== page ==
What can you do to ensure you're buying and using a trusted product?
Tip #1: Always read the label. One way to compare ingredients in different products is by using the Dietary Supplement Labels Database, maintained by the National Library of Medicine.
Tip #2: Do your research or talk to a health professional. Some supplements interact with one another and with different medications—sometimes well, and sometimes not. Moreover, some supplements should be taken in combination with others; for example, calcium needs to be taken with vitamins D3 and K2, or the calcium may migrate to the heart or circulatory system where it does damage, rather than to the bones where it is needed. A trained health professional can offer important advice.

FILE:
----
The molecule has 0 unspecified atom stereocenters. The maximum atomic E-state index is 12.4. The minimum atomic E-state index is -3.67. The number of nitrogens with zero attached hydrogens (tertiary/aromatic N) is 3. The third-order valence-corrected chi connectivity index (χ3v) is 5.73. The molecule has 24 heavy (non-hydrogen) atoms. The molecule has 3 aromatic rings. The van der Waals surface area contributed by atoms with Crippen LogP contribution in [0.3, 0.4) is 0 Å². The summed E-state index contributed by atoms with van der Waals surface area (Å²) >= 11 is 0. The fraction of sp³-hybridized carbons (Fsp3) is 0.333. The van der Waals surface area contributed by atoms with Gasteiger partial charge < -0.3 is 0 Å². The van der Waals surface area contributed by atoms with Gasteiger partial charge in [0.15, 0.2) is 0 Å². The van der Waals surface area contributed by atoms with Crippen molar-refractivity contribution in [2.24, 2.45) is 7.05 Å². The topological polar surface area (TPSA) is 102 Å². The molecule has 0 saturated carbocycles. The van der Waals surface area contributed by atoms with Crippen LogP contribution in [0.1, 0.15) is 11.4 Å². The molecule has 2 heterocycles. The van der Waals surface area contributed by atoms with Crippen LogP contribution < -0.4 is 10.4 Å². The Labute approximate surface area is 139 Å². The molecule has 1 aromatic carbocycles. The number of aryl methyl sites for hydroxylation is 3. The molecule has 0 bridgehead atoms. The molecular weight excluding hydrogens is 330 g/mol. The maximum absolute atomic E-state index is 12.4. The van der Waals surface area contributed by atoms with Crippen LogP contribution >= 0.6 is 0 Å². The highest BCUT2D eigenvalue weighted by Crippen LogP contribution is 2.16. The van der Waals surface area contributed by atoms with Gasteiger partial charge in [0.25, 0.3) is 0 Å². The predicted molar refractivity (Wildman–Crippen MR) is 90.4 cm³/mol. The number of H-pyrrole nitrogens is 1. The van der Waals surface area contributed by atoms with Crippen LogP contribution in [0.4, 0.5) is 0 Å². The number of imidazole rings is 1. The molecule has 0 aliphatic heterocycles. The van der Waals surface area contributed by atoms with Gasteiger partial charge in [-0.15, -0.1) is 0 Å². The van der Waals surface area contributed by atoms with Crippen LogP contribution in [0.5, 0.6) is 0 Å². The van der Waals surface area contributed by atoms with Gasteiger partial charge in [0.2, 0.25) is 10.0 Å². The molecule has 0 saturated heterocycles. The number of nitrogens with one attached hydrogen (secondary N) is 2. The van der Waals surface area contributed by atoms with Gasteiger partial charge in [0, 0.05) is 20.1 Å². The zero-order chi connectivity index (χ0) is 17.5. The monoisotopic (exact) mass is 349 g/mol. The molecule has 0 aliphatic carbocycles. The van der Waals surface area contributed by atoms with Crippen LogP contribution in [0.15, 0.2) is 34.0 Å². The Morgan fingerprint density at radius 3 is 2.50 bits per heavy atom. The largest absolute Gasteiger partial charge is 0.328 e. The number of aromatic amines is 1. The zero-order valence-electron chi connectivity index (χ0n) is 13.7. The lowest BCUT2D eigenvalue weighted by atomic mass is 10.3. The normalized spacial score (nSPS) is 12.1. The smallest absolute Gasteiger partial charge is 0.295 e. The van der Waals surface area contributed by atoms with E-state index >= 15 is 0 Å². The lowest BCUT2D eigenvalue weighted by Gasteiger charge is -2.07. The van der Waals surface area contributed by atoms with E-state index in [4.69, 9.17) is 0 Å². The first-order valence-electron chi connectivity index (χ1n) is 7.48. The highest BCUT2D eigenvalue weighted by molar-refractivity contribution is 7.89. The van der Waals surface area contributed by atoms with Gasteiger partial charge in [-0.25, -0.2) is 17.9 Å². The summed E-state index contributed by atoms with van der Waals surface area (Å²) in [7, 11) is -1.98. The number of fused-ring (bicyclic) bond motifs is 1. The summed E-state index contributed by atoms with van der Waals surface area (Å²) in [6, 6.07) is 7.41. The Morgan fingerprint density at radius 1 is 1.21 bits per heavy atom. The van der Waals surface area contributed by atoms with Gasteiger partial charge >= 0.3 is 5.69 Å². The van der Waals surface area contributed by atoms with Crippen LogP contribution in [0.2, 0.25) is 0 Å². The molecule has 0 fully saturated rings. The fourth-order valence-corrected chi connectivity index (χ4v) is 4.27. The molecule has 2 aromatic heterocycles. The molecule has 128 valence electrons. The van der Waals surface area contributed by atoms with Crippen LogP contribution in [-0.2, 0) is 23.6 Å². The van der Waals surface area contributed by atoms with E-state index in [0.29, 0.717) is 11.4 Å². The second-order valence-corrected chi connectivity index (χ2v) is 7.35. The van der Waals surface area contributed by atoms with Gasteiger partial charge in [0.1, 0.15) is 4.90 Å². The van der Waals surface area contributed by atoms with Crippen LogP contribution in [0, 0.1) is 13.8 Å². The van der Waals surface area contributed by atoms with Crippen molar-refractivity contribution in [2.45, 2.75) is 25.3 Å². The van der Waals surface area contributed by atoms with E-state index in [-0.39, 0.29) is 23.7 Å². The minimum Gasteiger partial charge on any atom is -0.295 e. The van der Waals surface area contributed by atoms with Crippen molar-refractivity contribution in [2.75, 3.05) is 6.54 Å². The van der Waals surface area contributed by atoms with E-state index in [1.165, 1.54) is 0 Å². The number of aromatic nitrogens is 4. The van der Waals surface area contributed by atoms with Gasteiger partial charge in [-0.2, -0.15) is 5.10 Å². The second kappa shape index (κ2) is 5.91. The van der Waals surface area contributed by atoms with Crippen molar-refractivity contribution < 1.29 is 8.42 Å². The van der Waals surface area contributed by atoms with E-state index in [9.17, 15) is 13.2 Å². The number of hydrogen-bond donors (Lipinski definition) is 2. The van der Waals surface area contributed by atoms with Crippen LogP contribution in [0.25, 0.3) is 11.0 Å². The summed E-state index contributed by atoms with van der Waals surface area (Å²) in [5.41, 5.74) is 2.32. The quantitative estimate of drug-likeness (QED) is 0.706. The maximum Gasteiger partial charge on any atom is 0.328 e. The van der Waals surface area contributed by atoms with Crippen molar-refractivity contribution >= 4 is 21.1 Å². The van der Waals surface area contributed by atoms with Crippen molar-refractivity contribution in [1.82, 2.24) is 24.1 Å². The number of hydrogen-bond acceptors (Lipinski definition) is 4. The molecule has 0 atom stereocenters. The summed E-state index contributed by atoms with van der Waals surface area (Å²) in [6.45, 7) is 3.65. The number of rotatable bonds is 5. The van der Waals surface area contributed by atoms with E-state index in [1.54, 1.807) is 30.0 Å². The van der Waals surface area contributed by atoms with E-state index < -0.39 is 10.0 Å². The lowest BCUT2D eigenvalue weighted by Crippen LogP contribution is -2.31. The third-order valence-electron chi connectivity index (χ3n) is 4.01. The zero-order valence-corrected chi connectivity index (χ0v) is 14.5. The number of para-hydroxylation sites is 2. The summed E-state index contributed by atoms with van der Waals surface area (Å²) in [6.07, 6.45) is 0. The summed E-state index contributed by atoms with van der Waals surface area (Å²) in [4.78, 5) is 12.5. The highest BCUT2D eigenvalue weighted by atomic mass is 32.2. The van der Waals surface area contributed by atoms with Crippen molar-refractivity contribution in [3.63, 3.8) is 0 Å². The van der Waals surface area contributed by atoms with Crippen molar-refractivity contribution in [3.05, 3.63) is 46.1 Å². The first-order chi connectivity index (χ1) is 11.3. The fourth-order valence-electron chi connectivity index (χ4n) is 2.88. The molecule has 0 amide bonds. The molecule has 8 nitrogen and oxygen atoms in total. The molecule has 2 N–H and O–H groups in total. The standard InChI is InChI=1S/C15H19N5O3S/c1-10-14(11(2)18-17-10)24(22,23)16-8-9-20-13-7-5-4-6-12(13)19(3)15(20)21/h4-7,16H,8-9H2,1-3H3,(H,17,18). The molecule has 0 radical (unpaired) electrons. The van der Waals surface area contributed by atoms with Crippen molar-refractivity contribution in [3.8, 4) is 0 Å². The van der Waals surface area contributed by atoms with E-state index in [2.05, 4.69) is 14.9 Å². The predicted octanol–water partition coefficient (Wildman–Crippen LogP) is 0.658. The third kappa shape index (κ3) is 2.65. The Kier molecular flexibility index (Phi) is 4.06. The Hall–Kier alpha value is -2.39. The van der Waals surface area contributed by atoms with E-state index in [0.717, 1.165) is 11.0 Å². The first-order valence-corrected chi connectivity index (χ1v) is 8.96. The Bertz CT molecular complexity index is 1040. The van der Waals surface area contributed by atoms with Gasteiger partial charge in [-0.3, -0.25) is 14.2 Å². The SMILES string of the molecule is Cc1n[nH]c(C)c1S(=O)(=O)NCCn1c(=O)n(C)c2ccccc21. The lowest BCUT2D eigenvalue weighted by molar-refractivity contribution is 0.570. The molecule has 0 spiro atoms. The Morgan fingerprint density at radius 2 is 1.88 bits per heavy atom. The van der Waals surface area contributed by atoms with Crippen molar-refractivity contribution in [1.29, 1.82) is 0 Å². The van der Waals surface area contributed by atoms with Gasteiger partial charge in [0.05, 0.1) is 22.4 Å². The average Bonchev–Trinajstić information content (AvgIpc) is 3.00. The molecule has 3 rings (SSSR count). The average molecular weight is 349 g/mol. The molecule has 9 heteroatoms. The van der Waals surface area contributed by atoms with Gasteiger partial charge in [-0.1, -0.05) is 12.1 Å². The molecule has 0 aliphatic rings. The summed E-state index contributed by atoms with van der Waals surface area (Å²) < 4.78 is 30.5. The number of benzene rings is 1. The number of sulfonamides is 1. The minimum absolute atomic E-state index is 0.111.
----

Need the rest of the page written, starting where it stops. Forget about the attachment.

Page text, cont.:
Tip #3: Talk to your supplement manufacturer. A reputable supplement manufacturer will always have a phone number where they can answer your questions about their ingredients, including where they come from and what safety procedures are in place.
Tip #4: Check the FDA's supplement website. This database warns the public about tainted supplements—the "bad actors" of the industry—that contain illegal pharmaceuticals or deceptively labeled ingredients. These products may be promoted for weight loss, sexual enhancement, and bodybuilding. The FDA also offers an RSS feed so consumers can be kept up to date with late-breaking additions to the database.Gretchen DuBeau, Executive Director, Alliance for Natural Health USA, joins Dr. Mike to discuss the latest issue surrounding herbal supplements, as well as what you can do to ensure you're buying and using the right product.